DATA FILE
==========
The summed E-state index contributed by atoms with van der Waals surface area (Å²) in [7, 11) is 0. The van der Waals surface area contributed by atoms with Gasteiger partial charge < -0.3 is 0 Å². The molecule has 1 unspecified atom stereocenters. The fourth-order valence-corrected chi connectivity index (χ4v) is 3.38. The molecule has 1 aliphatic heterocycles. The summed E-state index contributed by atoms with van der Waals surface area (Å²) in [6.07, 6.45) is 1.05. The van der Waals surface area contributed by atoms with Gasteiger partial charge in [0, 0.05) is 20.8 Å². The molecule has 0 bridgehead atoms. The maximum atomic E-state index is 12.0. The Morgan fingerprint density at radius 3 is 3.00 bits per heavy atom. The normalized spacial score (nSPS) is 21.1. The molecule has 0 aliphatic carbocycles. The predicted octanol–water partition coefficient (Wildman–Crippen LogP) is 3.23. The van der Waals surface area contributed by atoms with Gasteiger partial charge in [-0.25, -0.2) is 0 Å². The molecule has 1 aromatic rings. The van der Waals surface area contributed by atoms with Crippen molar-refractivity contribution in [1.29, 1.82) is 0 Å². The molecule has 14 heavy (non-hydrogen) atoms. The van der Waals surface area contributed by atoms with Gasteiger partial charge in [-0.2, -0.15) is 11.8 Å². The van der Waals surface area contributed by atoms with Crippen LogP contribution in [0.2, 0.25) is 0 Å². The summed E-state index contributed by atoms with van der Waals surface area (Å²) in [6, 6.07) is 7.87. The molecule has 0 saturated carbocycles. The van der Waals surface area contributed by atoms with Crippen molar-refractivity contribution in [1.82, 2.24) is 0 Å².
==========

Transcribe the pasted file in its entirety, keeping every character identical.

The summed E-state index contributed by atoms with van der Waals surface area (Å²) in [7, 11) is 0. The van der Waals surface area contributed by atoms with Gasteiger partial charge < -0.3 is 0 Å². The molecule has 1 unspecified atom stereocenters. The fourth-order valence-corrected chi connectivity index (χ4v) is 3.38. The molecule has 1 aliphatic heterocycles. The summed E-state index contributed by atoms with van der Waals surface area (Å²) in [6.07, 6.45) is 1.05. The van der Waals surface area contributed by atoms with Gasteiger partial charge in [0, 0.05) is 20.8 Å². The molecule has 0 bridgehead atoms. The maximum atomic E-state index is 12.0. The Morgan fingerprint density at radius 3 is 3.00 bits per heavy atom. The normalized spacial score (nSPS) is 21.1. The molecule has 0 aliphatic carbocycles. The predicted octanol–water partition coefficient (Wildman–Crippen LogP) is 3.23. The van der Waals surface area contributed by atoms with Gasteiger partial charge in [-0.25, -0.2) is 0 Å². The molecule has 1 aromatic rings. The van der Waals surface area contributed by atoms with Crippen molar-refractivity contribution in [1.29, 1.82) is 0 Å². The molecule has 14 heavy (non-hydrogen) atoms. The van der Waals surface area contributed by atoms with Gasteiger partial charge in [-0.2, -0.15) is 11.8 Å². The van der Waals surface area contributed by atoms with Crippen LogP contribution in [0.2, 0.25) is 0 Å². The summed E-state index contributed by atoms with van der Waals surface area (Å²) in [6, 6.07) is 7.87. The molecule has 0 saturated carbocycles. The van der Waals surface area contributed by atoms with Crippen molar-refractivity contribution in [1.82, 2.24) is 0 Å².